We immediately started to spend time together partying and having fun and after a couple months one of the singers, Jarmo opened up Club Mods because that was the latest trend from London at the time. In that club Psycho had our first gigs and we also started a mod band with the bass player Jackie and Mats W the drummer from Porno Pop, called the 60s!
Together with Mats R girlfriend and her sister on vocals we did mod sixties covers and played at Club Mods a couple of times.
In May 1980 Psycho finally had the opportunity to attend with a gig at one of Stockholm’s most attractive venues, Musikverket and we were so very ON to do that! Unfortunately Mats R catched a cold and we had to cancel. But I wouldn’t let that chance to perform slip out of my hands so I asked Jackie and Mats W if we could just kind of put something together for fun and they agreed to that and we then asked Jackie’s girlfriend Anne to join, because she had the coolest look in town and she just stepped right in. So in one evening we had made three songs and as our name we took Jackie’s birth town Gedansk, and later we would change name to become Kitchen And The Plastic Spooons (as it originally was spelled).
We made such a fantastic performance and a huge impact on the audience and from that on we decided that there was no return. Then we took my girlfriend Helena in on synth as well and then a while later, to broaden our sound more, we took Patrik in on guitar.
We still did, at the same time, tried to keep our other bands alive as well but they slowly faded away…

The band didn’t last long, you released a few songs on various compilations, a 7” and a flexi, but you broke up before an LP. You were still able to leave a mark though, to the point you got reprinted by III Wind records on CD and by Dark Entries on vinyl. Why did you disband so quickly?

From having started off as a funny joyful and very easy going approach I guess we slowly ended up with the well known big issue called expectations on ourselves. From being very playful we started to need to compromise and sometimes almost fighting to get our ideas come through.
We also constantly wrote new songs and dropped the older ones in a rather hysterical tempo. The set lists where never the same.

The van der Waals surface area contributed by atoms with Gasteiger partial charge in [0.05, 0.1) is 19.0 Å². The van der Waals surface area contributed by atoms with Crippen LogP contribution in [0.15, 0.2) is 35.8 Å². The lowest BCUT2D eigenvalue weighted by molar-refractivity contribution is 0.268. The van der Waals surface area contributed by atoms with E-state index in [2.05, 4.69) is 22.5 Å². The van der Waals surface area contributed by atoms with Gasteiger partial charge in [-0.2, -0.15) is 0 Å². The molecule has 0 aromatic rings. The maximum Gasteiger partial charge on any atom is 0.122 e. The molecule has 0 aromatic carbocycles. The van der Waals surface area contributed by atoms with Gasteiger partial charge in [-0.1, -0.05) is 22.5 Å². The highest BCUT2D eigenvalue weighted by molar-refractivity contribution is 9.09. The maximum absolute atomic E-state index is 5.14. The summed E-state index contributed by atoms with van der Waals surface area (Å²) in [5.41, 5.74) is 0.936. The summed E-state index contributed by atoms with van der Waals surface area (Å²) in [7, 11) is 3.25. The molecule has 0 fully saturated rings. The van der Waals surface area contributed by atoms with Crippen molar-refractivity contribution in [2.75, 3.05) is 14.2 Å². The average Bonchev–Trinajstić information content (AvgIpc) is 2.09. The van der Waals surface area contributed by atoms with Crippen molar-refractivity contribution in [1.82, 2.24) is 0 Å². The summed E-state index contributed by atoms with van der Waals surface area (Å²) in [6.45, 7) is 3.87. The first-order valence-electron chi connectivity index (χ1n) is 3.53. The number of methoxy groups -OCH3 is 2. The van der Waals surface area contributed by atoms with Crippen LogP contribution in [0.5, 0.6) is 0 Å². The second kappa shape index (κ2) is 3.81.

The usual procedure making a song was that Jackie came along with some new bassline and the rest of us dressed it up. Mostly me Jackie and Mats W did the main arrangements together.
But one other problem was that Jackie started to do slower and darker stuff as well and we became more and more kind of dark ourselves, thanks to that. It wasn’t so much fun anymore. Anne broke up from Jackie and later left the band. We tried to keep on going with Iodine Jupiter on vocals, the other singer from now closed down Porno Pop but most of the joy had seeped out and after a while also Mats W left.
A while before Anne left we had signed up with our so called manager, Syk, that became rather disastrous. He was an old friend of mine but in this situation it turned out that he was very unreliable and struggling to deal with. He and I had earlier started Castor Records together.
Kitchen also started to record what would have been our first album just before we broke up.

How was being a band and trying to arrange gigs in Sweden in the early 80s? Have you had the chance to play outside Sweden as well?

When we started playing with Kitchen, all the doors were suddenly open to the at the time existing alternative stage. Many wanted us to join in on their arrangement. It was a new building spirit that was later taken over by more professional players. We just did one pretty big tour in Sweden, Lokaaalen Turnén. That tour was like a showcase with some of the other bands we shared space with in our rehearsal place with. The bands was Hörförståelse, Rhur, Helen & the Warriors and Silicon Carne. Here’s a link to some of those bands from a Swedish Punk & New Wave page called PUNKTJAFS.
Kitchen only played abroad when we reunited in 2008 at the Drop Dead Festival in Lisbon, Portugal and then we did a gig in Dresden a few years later.
If singer Anne had not dropped out, we might have continued to play abroad. We received offers from many different countries but we were forced to refuse.